Now if you’re talking a big global organization, then there’s probably similarities. But for a lot of companies, the public sector is actually a lot bigger than in the private sector in terms of the potential scale. For example in social care, you’re dealing with millions of people and organizations.
Some CIOs also handle information security. What should they know about protecting a company from threat actors?
Clearly information security is absolutely critical and essential because the data and technology are the lifeblood of a company. You’ve got to make sure that data and the technology environment is secure. You must be constantly alert to what’s happening, to what the threats are and ensure that information security is seen as everyone’s job, not just the IT organization.
From the secretary who clicks on a phishing email to the sales executive who plugs a USB stick into the computer, cyber threats exist all around the company. Everybody in the company has to be alert to it because as we know, you’re only as secure as your weakest link.
It’s about ensuring that you make it easier for people to access the information they need but in a very secure way. You’re really protecting that information and that data, but at the same time, you’re making it easy for people. If you make it complicated and difficult for people, then people will find shortcuts or ways around it. If you make people have a 300-character password, then they will have to write it down somewhere and they’ll have to stick it on their screens or laptops because they cannot remember them.
You may have made the organization secure in theory, but actually you’ve made it less secure. It’s thinking about how people handle these kinds of situations. If you provide a simple yet secure way for people to access their applications and their data, they’re more likely to use it. That’s where things like visual identification comes in and the ability to use fingerprints or facial recognition or other biometric techniques for people to access their systems and their data. That’s an easy and simple way of doing it. You don’t need to remember 10 or 20 passwords. You’re going to be more secure just because you’ve made it simpler for people to use.
How do you get people to realize that there are alternatives to password-based authentication?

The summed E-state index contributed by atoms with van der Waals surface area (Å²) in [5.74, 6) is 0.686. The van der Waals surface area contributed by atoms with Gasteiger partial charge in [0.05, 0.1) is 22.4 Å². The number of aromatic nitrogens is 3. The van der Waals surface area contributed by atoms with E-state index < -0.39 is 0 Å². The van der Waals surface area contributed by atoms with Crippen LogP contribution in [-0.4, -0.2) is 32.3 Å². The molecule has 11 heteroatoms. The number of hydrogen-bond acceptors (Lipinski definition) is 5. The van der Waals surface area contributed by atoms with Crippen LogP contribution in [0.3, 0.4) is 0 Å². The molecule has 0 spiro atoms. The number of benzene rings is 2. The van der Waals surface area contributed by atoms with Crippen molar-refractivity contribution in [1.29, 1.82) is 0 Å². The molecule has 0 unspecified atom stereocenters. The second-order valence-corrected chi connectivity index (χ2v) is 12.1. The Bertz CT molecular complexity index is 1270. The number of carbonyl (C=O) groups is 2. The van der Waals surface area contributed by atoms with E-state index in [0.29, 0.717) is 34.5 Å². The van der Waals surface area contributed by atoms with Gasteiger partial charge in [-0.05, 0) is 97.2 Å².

I think most people accept that passwords are not a secure or effective way of accessing data. I think using fingerprints or facial recognition for gaining access is widely accepted now. Consumer technology clearly plays a role in this because people are using fingerprint technology or facial recognition technology to get access to their mobile devices. That makes them ask the obvious question, “Why can’t I use this for work as well?”
I think the move is already happening. I don’t know of anyone who, given the choice of either a fingerprint or a facial recognition identification instead of a password chooses a password. Unless there’s some physical reason why they can’t, 99.9999 percent of people will use biometrics because it’s easier, faster and they know it’s secure. I don’t see it as being a challenge to help people move to that authentication approach.
I genuinely believe that technology can be used for a greater good for organizations and society, but it’s got to be handled in the right way. That means CIOs have to be thoughtful about what they’re doing and thinking about the end user and customer experience and making the technology easy to use.
That’s why for me, digital identification is so critical because it’s so important from a security perspective that you identify the right person who’s accessing your data, who’s accessing applications, who’s authorizing transactions. Protecting that data is critical for an organization, but at the same time, you need to make the process simple and easy to use. For me, biometric authentication and shared identification across applications and platforms enables you to do that. It not only protects the organization but does it in a modern way.
IT is now viewed as a critical business component that helps organizations achieve their goals. How can CIOs better align themselves with those goals?
My mantra has always been that a CIO is a business executive and the IT organization is a part of the business. You run IT very much as a business and you make sure that you are delivering the goals and objectives of the organization. You have to make sure that you are part of the management team. You have to be closely aligned with your company’s business objectives. You need to be able to dialogue with the CEO. You need to be seen as an equal partner to the COO, CFO. The CIO and IT executives have to be really engaged with the other business leaders. I don’t think there’s any CIO now that can survive unless they are totally engaged in the company’s business objectives and business strategy because IT is a critical business component.
You have to be at the front and center of where your business is going. If the CIO is not fully aligned with the business and isn’t actually helping to drive it forward, then they are in declining organizations. They will not survive. The CIO needs to help define and drive the organization’s goals. Easier said than done of course.
Keeping the email running is no longer a CIO’s primary job.
CIOs are operating almost in a different world to that of the CEO’s. It’s bringing those two together and recognizing that as a CIO, you need to be part of the business and find a way of connecting with the CEO and make sure you’re joined at the hip. The role of the CIO is one of the most difficult jobs in the company because you are very operationally engaged around the running of the IT operations, but you’re also critical for business strategy.
Typically, IT functions across departments. It enables all parts of the business whether it’s sales and marketing or fulfillment. That’s why the CIO and the CEO need to be very, very closely aligned because the CIO can enable what the CEO wants to achieve with their business.